Watch the trailer for The Tale of the Timeless Tome embedded below.
- A new dreamlike adventure, fighting the threat posed by nightmares.
- Two new martial arts methods, The Wizard’s Companion and Martha’s Methods.
- A new arena – The Solosseum Slog - where players will fight in a series of battles against the clock and try to get their hands on extraordinary rewards.
Naturally presentation here is king. This is collaborative design with Studio Ghibli, after all. But the high level of graphical polish in Ni No Kuni II is only a quarter of the picture. The game’s combat, as mentioned in my intro, is one of the game’s most engaging pillars and is something I’ll get to in a moment. The other quarter is its charm. And it’s not an expected charm because of the game’s outlandish Japanese storytelling or characterisation, it’s because the English translation of the game has gone above and beyond to add to the oddity of it all. Different regional groups and characters have unique accents that include various levels of English in the cockney space, Aussie, Scot, Welsh and more. And they don’t hold back on this at all.Click here for our full Ni No Kuni II review.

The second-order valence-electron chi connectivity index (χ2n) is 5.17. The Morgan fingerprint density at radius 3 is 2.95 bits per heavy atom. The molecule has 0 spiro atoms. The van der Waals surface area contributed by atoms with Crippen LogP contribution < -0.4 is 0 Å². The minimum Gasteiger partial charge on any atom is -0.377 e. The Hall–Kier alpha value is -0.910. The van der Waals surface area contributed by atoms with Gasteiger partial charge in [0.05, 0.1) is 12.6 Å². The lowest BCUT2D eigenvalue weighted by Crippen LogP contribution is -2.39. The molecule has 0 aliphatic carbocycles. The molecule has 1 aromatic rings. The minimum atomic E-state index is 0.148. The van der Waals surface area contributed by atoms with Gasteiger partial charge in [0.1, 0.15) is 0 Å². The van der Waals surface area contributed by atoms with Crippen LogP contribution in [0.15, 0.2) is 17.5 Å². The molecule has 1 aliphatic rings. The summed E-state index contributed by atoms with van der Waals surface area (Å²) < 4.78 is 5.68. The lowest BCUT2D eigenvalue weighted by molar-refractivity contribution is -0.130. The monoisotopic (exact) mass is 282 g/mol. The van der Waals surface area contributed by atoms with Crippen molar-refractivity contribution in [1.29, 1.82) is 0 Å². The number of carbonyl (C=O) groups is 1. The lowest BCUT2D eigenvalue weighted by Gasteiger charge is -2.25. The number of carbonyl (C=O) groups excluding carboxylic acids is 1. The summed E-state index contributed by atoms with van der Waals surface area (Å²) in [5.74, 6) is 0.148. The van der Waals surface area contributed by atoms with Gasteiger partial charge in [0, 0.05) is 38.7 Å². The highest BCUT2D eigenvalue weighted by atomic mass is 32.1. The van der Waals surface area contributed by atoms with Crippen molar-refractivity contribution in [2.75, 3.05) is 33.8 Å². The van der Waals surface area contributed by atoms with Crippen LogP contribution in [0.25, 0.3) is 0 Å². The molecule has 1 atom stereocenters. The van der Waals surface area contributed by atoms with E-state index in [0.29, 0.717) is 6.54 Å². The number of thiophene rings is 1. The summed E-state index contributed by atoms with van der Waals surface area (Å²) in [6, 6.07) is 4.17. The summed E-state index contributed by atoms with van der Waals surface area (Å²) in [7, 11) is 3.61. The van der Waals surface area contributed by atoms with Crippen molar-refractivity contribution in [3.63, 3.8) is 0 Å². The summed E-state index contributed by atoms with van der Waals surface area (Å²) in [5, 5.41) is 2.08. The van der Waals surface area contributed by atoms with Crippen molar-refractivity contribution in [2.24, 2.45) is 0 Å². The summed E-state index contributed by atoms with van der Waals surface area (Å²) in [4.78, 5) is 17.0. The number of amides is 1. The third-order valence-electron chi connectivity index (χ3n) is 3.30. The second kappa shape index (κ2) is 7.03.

The final piece of this whole is in the length of time it takes to get the full gameplay picture on offer. Our review is incredibly delayed for two reasons: One, the game kept us in effective tutorial mode beyond the 20-hour mark. Because JRPG. This meant in order to review the game properly, I had to put in the serious hard yards. And the second reason is because a few other, less time-intensive distractions also required precious review and play time. Oh woe is me.